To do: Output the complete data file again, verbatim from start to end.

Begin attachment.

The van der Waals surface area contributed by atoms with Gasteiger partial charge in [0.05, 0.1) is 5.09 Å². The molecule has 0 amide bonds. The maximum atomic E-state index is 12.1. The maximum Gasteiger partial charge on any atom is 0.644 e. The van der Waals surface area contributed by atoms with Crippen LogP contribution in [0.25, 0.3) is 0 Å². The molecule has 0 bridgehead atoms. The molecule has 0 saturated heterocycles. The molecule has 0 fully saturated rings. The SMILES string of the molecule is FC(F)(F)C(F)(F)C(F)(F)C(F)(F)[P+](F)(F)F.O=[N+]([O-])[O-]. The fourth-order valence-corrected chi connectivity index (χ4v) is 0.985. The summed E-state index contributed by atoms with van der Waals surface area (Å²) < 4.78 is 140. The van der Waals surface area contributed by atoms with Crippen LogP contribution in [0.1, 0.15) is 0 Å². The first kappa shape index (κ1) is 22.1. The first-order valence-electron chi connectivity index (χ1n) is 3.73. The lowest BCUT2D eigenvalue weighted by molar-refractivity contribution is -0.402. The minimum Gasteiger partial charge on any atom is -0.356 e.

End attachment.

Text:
The van der Waals surface area contributed by atoms with Gasteiger partial charge in [0.05, 0.1) is 5.09 Å². The molecule has 0 amide bonds. The maximum atomic E-state index is 12.1. The maximum Gasteiger partial charge on any atom is 0.644 e. The van der Waals surface area contributed by atoms with Crippen LogP contribution in [0.25, 0.3) is 0 Å². The molecule has 0 bridgehead atoms. The molecule has 0 saturated heterocycles. The molecule has 0 fully saturated rings. The SMILES string of the molecule is FC(F)(F)C(F)(F)C(F)(F)C(F)(F)[P+](F)(F)F.O=[N+]([O-])[O-]. The fourth-order valence-corrected chi connectivity index (χ4v) is 0.985. The summed E-state index contributed by atoms with van der Waals surface area (Å²) < 4.78 is 140. The van der Waals surface area contributed by atoms with Crippen LogP contribution in [0.1, 0.15) is 0 Å². The first kappa shape index (κ1) is 22.1. The first-order valence-electron chi connectivity index (χ1n) is 3.73. The lowest BCUT2D eigenvalue weighted by molar-refractivity contribution is -0.402. The minimum Gasteiger partial charge on any atom is -0.356 e.